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KeepTruckin launches the load board to use ELD-based matching

KeepTruckin has announced plans to launch one of the first load-matching platform that uses data collected from its electronic logging devices, or ELDs, to help match small-business carriers with available freight.

The company’s new Smart Load Board, which will be available in late 2019, will use carriers’ hours-of-service data, including lane preference, current location and available hours, to create a “better load-matching” system, said Shoaib Makani, co-founder and chief executive of KeepTruckin.

“There are incumbent load board providers, but we are looking to partner with existing providers in the industry to deliver the best experience to our carriers,” Makani told FreightWaves.

“Using this data means that carriers don’t have to hunt for loads and this tool will make their time more productive,” Makani said. “They only get paid when they are driving, so this will help minimize deadheading and get them to where they want to go next.”

The new platform will utilize its current ELD customer base of more than 200,000 trucks and 50,000 carriers. Brokers and trucking companies looking for trucks can post to the KeepTruckin Smart Load Board and will be matched with available carriers.

A number of ELD providers have been discussing building a load-matching marketplace using ELD data, but Makani said KeepTruckin is “uniquely positioned” to bring it to the marketplace because of its vast network of brokers and large carriers who need additional trucks to haul their freight.

“There is a long list of (ELD) providers out there, but the challenge is do they have the scale to deliver,” he said. “No individual vendor, aside from us, has enough trucks that can deliver a really differentiated load-matching experience.”

The company is currently conducting limited testing now after acquiring a small South-Carolina-based freight brokerage, One Point Logistics. Once launched, all freight brokers will have access to the new load board, Makani said.

Carriers who do not want to participate in Keep Truckin’s Smart Load Board will be able to opt out.

“Privacy is important to us because none of this (HOS) data will be shared with any third-parties or brokers unless the carrier consents,” Makani said.

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Clarissa Hawes

Clarissa has covered all aspects of the trucking industry for 13 years. She is an award-winning journalist known for her investigative and business reporting. Prior to joining FreightWaves, she wrote for Land Line Magazine and Trucks.com. Clarissa lives in Grain Valley, Missouri, with her family.

One Comment

  1. Just what the industry needs one more tool to swing negotiations in favor of the brokers and away from the drivers. Won’t be long till all the brokers start demanding access to your hos information just to book a load.

  2. I agree with Ziff. Lets say at some point it comes to that being a requirement by some brokers for the contract. Who’s going to fairly interpret which driver gets a load? Say two drivers, one with a 10 waiting, and one with hours remaining on current clock, will need an 8 or 10 to get on time delivery, enroute. Both have plenty of time just on a different schedule. It should still be first come first serve, if the math works. I’ll imagine the guy with a 10 gets preferential treatment, anyone else?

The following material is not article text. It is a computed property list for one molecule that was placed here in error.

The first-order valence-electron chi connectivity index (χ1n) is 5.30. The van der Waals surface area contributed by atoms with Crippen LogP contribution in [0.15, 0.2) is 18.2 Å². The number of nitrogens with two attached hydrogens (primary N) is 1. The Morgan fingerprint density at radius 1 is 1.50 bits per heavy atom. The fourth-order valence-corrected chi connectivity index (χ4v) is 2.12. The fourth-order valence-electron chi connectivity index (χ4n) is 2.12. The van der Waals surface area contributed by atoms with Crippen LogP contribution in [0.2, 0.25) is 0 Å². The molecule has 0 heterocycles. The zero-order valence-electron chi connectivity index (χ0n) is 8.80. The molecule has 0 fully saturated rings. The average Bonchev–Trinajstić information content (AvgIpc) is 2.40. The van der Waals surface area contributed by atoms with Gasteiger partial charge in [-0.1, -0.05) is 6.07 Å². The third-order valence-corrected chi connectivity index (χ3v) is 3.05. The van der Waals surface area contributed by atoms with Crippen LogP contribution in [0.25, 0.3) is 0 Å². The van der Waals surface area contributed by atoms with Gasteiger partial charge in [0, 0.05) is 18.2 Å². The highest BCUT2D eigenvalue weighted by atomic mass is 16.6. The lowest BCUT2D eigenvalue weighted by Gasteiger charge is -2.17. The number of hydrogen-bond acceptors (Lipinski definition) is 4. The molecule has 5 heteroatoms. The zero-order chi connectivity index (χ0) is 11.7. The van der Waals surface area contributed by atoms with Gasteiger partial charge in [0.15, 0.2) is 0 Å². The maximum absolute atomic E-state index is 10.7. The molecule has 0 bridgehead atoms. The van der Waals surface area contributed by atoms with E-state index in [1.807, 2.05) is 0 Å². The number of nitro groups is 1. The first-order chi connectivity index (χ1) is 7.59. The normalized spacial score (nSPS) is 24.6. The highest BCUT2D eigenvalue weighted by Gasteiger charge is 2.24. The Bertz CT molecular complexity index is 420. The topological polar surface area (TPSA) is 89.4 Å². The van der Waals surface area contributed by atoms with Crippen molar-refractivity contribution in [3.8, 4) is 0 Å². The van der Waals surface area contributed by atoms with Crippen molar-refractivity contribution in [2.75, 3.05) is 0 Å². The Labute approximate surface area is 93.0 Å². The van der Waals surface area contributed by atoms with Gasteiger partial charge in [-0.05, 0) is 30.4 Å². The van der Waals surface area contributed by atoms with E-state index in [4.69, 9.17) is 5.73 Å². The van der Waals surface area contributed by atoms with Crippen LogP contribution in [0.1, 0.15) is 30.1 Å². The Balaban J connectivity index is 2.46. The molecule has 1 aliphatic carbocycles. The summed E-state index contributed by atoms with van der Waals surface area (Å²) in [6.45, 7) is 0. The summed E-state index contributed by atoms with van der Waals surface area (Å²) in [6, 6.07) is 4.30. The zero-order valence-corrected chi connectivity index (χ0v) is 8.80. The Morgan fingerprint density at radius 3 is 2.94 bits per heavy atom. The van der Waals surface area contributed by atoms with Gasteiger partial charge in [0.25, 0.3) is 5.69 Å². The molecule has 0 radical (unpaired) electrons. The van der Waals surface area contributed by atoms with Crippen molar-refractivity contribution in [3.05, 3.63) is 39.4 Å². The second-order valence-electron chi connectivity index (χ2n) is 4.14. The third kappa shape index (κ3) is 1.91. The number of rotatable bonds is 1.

3. This is inaccurate. BigRoad is already providing ELD based matching with their BigRoad Freight program.

    No doubt ELD based matching is a good idea but Keep Trucking cannot claim they are the first to offer this (not to mention they haven’t "launched" anything other than a press release).

  4. I read all the comments below.

    First of all – how many fleets does Big Road really have – like 10…20…100? KeepTruckin has about 70,000 representing about 300,000 trucks. So, they have the most capacity "eye balls" to make this work on a national scale.

    2nd, this is the future. Seeing live capacity, where they are, and where their destination will be so the driver gets a load with almost no deadhead. Yes – I imagine that fleets and drivers will be able to opt out of being seen if they don’t currently need a load or don’t need one at their destination location.

    3rd, it stops everyone wasting time on phone calls checking if people have enough hours left.

    4th, trucks in this network will inherently be more reliable because they will be more likely to pickup on time and deliver on time – because there is full transparency.

    5th, it brings the same transparency and technology advantage to carriers as AscendTMS did for fleets a few years ago in the TMS space.

    6th, it puts a BETTER negotiation position in the hands of the trucks that are (a) closest to the load and (b) with the most hours left to guarantee on time delivery. They will get the BEST price.

    7th, this is one step closer to the future of DFM (digital freight management) and freight matching. The old load boards – and the necessary call after wasted call – are all going away. THIS is the natural next step.

    8th, the end game for DFM is allowing different TMS systems – say McLeod and AscendTMS, to be able to ‘talk" to each other in the background – with one TMS looking for a load for a truck and the other TMS looking for a truck for its load. This will be done with no "load board" in the middle – just TMS systems talking to each other and doing paperless business.

    This – my friends – is the future.

    1. This guy obviously works for KT. So obvious lol. BigRoad has so many drivers lol. Get your facts straight bud.

  5. The more interesting question is do we reall want this…. I doubt small fleets will have the same kind of insight into the market as the big brokerages

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